A reader writes…
I was recently asked to respond to a reference check for a former employee. How much information am I obligated to provide?
Providing a reference for a former employee may seem simple enough, but depending on the situation, things can get slippery. You need to make sure you’re protecting the best interests of your company – with so many lawsuits out there… a lot of managers avoid reference checks like the plague!
Consider the following:
- Consult with your Human Resources Department to see if a company policy is in place. If your reference is positive, you can certainly provide a verbal response.
- A standard reference check asks for the following information (job seekers… pay attention!):
– Job title
– Final salary or hourly wage
– Dates of employment
– Job responsibilities
-Occasionally, you may be asked about certain characteristics such as “reliability,” “working with others,” etc.
- Sometimes, you’ll be asked to provide a reference for an employee who worked for you so long ago that you don’t remember specific employment dates, wages, etc. For these reasons (and more), I recommend that you leave this process to your HR Department – they are more equipped to deliver accurate answers.
- If you choose to provide a written recommendation, I also advise that you pass it by HR for a quick review before sending. A written letter of recommendation can go a long way for someone looking for a new job. Here’s the rub… a written letter of recommendation can also be a little risky… particularly if it’s generic. When something is written, it can exist forever (and be photocopied multiple times). What was once a professional looking letter – signed by you – later becomes a faded mess. Lord knows what kind of employee your former employee has become over time. You also won’t have any idea how your letter is being used.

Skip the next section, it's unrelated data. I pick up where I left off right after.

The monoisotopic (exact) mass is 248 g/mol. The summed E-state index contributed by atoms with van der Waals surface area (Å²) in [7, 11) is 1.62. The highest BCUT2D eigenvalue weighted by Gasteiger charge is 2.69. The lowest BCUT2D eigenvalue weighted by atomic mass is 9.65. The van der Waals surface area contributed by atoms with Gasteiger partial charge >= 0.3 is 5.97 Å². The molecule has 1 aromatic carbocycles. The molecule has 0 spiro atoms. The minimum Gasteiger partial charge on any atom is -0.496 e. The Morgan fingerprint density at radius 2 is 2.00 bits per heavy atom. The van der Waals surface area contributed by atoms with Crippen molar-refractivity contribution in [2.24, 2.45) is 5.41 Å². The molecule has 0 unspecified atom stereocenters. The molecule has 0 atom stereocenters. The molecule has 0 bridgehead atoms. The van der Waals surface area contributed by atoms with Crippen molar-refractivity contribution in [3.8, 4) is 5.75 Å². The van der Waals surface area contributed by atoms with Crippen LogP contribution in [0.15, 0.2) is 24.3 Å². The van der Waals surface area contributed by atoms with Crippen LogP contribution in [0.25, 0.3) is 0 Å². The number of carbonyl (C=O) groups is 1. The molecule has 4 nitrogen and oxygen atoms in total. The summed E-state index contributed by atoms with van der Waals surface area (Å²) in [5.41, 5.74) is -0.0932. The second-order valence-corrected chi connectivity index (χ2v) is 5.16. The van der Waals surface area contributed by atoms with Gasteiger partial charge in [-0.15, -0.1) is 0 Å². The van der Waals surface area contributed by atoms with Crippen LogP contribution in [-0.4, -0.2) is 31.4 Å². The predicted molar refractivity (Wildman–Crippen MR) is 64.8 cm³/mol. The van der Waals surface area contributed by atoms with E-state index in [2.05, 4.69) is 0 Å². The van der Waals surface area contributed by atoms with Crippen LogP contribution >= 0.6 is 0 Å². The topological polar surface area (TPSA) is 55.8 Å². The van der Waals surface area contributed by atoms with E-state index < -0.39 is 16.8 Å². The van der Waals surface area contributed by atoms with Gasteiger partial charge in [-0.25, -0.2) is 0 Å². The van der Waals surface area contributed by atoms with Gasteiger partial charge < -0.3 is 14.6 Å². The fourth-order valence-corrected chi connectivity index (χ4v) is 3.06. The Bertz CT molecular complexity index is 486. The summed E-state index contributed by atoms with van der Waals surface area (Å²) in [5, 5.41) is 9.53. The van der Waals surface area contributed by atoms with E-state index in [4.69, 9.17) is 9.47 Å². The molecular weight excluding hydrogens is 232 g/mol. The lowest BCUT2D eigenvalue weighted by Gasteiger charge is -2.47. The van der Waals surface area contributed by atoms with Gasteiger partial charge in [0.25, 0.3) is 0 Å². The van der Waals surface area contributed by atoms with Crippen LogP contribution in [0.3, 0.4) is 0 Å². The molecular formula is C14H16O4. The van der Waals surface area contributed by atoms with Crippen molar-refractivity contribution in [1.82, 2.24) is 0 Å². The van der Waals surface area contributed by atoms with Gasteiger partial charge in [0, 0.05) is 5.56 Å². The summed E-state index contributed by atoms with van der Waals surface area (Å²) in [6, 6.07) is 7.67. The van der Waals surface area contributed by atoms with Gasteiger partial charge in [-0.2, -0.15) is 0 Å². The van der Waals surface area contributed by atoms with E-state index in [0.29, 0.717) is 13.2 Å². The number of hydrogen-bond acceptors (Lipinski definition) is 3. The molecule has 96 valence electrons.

- If you receive a reference request for a former employee who left on bad terms… defer to HR. You should NEVER feel obligated to respond to questions you are uncomfortable answering.
As you can see by my list above, Human Resources is precisely that… a resource to assist you with these types of situations. Utilize them to help protect yourself and your company.
A note to job seekers… Most (if not all) potential employers will ask for employment references. Be prepared to provide this information and know that it WILL be checked (either with a former supervisor or – more likely – with your former HR Department.)
Hope this helps!